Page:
I have also been forced to reflect on the true meaning of what it is to be committed to remaining open to life. God is the author of all life, and we are the instruments through which He achieves His masterpieces. He allows us to partake in the creation of new human beings, eternal souls destined for the ultimate journey home. As God is the author, He is the one who retains the right to call certain souls home before they live among us. That does not diminish the beautiful uniqueness that is inscribed in each soul, it does not negate that each soul has a purpose, it demonstrates His Divine Will and that we are all called to submit ourselves to it, even though it can be quite difficult. Those five little souls that He called home have a purpose and a unique role that only they can fulfill, and God, in His infinite Wisdom, has ordained they remain with Him.

In conclusion, I think that being pro-life is more than fighting against abortion, it is more than avoiding the use of artificial birth control in order to avoid pregnancy. Those are very important things that are part of the whole picture. I think that being pro-life is acknowledging that God is the Author of Life and He allows us to participate in its creation, but we must allow God to use the life to which we are open for His Will.

Chris Ricketts

Chris Ricketts

Is this where I tell you how amazing I am and list all my impressive accomplishments? I am just a guy. On a daily basis I betray God and the Faith I claim to profess through thought and deed forcing me to beg His forgiveness on an often weekly basis. All of my talents are unearned and all of my accomplishments merit me nothing. I am completely at the Divine Mercy of Jesus the Redeemer who is willing to erase my daily sins when I am sensible enough to confess them.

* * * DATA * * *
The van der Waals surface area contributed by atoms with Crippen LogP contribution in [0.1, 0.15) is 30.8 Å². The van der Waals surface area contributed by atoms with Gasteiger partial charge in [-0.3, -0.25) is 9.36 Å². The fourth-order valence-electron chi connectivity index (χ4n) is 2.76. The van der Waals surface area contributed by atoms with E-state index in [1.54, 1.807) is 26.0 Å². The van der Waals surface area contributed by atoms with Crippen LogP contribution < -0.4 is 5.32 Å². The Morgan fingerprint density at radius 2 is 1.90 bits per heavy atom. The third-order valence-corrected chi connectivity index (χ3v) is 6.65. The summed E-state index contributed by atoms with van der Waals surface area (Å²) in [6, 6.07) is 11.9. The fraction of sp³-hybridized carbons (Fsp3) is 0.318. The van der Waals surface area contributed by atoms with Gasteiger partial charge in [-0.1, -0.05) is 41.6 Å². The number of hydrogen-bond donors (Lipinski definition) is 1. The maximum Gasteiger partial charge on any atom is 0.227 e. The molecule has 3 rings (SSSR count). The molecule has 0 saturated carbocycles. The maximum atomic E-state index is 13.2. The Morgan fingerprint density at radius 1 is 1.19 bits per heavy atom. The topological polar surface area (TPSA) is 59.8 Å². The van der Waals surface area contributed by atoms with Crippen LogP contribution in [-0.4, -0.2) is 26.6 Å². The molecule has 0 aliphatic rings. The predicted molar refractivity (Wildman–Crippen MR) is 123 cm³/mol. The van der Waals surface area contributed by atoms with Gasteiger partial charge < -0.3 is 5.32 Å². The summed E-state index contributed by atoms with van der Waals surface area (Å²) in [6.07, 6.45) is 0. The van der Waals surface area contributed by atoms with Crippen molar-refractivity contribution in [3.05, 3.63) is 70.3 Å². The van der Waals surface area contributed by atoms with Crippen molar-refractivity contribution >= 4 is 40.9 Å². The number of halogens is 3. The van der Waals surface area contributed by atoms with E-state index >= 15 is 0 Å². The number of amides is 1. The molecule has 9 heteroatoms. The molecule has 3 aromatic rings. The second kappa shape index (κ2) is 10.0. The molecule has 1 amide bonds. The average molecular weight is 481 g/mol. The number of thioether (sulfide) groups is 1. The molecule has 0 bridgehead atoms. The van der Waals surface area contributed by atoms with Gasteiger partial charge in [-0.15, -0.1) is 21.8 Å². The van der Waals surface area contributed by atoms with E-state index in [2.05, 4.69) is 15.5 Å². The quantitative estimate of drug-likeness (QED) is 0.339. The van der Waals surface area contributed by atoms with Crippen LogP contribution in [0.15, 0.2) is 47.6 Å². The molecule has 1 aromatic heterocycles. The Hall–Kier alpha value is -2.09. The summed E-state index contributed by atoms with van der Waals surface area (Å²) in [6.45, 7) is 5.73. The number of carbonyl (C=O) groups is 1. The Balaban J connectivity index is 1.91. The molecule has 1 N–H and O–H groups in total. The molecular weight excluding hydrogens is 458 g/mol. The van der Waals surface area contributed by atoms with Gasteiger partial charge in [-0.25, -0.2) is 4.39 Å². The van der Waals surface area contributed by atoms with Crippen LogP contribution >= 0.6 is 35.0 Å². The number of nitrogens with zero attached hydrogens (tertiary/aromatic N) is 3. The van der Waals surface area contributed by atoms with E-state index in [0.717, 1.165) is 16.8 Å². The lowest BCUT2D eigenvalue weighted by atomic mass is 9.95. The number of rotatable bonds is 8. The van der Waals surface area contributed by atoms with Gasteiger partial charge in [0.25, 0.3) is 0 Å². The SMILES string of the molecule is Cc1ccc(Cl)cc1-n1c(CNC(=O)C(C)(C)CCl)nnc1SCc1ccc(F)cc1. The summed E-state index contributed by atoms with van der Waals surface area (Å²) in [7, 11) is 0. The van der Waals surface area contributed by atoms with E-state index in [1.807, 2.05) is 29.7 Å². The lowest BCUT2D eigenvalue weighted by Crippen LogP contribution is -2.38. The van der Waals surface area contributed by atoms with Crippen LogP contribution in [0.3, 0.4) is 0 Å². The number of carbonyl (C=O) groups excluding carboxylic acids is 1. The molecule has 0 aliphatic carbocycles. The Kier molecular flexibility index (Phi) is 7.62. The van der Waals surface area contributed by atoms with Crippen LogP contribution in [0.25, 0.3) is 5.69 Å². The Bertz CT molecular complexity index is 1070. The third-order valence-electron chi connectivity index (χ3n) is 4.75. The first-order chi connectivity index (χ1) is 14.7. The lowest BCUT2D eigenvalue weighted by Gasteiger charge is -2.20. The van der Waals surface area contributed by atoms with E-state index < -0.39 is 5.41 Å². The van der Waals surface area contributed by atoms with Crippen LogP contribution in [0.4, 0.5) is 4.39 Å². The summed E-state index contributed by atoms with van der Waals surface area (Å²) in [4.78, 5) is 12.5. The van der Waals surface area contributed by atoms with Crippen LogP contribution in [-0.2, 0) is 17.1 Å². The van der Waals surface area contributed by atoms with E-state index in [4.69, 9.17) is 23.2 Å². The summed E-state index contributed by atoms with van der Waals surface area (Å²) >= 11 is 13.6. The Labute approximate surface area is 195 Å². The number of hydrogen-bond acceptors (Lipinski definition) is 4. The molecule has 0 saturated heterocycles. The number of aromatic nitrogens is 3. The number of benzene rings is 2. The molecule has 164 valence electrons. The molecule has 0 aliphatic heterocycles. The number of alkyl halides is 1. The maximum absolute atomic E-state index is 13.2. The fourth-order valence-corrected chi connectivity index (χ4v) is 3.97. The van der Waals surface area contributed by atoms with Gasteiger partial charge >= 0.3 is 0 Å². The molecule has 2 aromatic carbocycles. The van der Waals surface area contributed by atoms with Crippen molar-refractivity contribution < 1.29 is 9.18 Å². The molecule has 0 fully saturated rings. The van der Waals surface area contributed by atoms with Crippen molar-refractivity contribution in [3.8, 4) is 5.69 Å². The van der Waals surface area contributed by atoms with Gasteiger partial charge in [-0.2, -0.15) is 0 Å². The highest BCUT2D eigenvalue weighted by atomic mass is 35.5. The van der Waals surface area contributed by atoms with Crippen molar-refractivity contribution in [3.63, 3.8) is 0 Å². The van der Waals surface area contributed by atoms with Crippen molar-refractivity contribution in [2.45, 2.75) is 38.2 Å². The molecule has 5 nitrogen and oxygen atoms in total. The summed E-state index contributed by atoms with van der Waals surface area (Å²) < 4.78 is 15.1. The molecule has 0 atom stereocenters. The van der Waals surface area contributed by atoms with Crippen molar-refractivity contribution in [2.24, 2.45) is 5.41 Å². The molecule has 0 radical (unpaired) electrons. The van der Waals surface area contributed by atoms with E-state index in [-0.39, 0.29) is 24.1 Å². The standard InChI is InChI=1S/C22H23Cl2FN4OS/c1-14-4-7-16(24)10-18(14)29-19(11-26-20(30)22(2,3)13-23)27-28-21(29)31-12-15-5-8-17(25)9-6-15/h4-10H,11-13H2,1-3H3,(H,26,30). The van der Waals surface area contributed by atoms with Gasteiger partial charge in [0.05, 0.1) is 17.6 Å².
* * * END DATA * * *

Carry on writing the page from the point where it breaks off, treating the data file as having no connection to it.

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7 thoughts on “The Cross of Being Pro-Life”

  1. Pingback: The Cross of Being Pro-Life - CATHOLIC FEAST - Every day is a Celebration

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    I’m so sorry for your losses, and my heart really goes out to you and your wife. Having lost a baby myself, I have found your experience of being pro-life to ring true in each sense you have described here. Prayers for you and your family.

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    Abigail C. Reimel

    An incredibly touching article, Mr. Ricketts. As an active pro-life advocate, I often run into the attitude that you described- the attitude that associates being “pro-life” with a list of restrictive rules that all say “no”, similar to the stigma surrounding the word “abstinence”. This post showcases the beauty of the pro-life cause, and how being one hundred percent pro-life in the light of the Church’s teachings may require a more disciplined life, but in reality it is a beautiful way of saying “yes” to a better, more wholesome life here, and eternal life in Heaven.

    “Blessed are they who mourn, for they will be comforted,”

    May God comfort and bless you and your family.